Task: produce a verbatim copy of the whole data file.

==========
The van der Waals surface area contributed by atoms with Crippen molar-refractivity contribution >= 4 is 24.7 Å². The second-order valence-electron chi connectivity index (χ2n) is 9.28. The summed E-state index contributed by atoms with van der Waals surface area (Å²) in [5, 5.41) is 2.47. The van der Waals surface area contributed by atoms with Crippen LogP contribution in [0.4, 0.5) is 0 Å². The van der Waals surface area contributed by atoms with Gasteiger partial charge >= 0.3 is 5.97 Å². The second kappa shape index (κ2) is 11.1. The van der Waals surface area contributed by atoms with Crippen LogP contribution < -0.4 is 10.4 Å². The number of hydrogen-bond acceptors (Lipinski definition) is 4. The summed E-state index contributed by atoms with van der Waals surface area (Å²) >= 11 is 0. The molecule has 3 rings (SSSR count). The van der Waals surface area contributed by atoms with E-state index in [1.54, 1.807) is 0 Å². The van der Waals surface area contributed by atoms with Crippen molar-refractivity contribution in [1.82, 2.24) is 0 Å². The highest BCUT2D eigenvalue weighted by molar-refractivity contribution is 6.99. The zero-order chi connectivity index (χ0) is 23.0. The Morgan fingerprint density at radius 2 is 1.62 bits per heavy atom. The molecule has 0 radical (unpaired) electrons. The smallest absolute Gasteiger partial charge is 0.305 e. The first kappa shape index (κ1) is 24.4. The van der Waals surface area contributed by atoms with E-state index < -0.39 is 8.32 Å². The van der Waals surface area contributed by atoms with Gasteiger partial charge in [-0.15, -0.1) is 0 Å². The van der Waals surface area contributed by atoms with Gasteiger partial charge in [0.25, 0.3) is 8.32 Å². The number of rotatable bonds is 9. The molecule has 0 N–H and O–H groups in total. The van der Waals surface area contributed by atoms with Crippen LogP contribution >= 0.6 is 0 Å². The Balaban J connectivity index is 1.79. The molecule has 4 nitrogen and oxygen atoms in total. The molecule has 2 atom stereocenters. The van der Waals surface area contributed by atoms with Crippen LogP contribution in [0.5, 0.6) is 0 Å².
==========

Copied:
The van der Waals surface area contributed by atoms with Crippen molar-refractivity contribution >= 4 is 24.7 Å². The second-order valence-electron chi connectivity index (χ2n) is 9.28. The summed E-state index contributed by atoms with van der Waals surface area (Å²) in [5, 5.41) is 2.47. The van der Waals surface area contributed by atoms with Crippen LogP contribution in [0.4, 0.5) is 0 Å². The van der Waals surface area contributed by atoms with Gasteiger partial charge >= 0.3 is 5.97 Å². The second kappa shape index (κ2) is 11.1. The van der Waals surface area contributed by atoms with Crippen LogP contribution < -0.4 is 10.4 Å². The number of hydrogen-bond acceptors (Lipinski definition) is 4. The summed E-state index contributed by atoms with van der Waals surface area (Å²) >= 11 is 0. The molecule has 3 rings (SSSR count). The van der Waals surface area contributed by atoms with E-state index in [1.54, 1.807) is 0 Å². The van der Waals surface area contributed by atoms with Crippen molar-refractivity contribution in [1.82, 2.24) is 0 Å². The highest BCUT2D eigenvalue weighted by molar-refractivity contribution is 6.99. The zero-order chi connectivity index (χ0) is 23.0. The Morgan fingerprint density at radius 2 is 1.62 bits per heavy atom. The molecule has 0 radical (unpaired) electrons. The smallest absolute Gasteiger partial charge is 0.305 e. The first kappa shape index (κ1) is 24.4. The van der Waals surface area contributed by atoms with E-state index < -0.39 is 8.32 Å². The van der Waals surface area contributed by atoms with Gasteiger partial charge in [-0.15, -0.1) is 0 Å². The van der Waals surface area contributed by atoms with Gasteiger partial charge in [0.25, 0.3) is 8.32 Å². The number of rotatable bonds is 9. The molecule has 0 N–H and O–H groups in total. The van der Waals surface area contributed by atoms with Crippen LogP contribution >= 0.6 is 0 Å². The Balaban J connectivity index is 1.79. The molecule has 4 nitrogen and oxygen atoms in total. The molecule has 2 atom stereocenters. The van der Waals surface area contributed by atoms with Crippen LogP contribution in [0.5, 0.6) is 0 Å².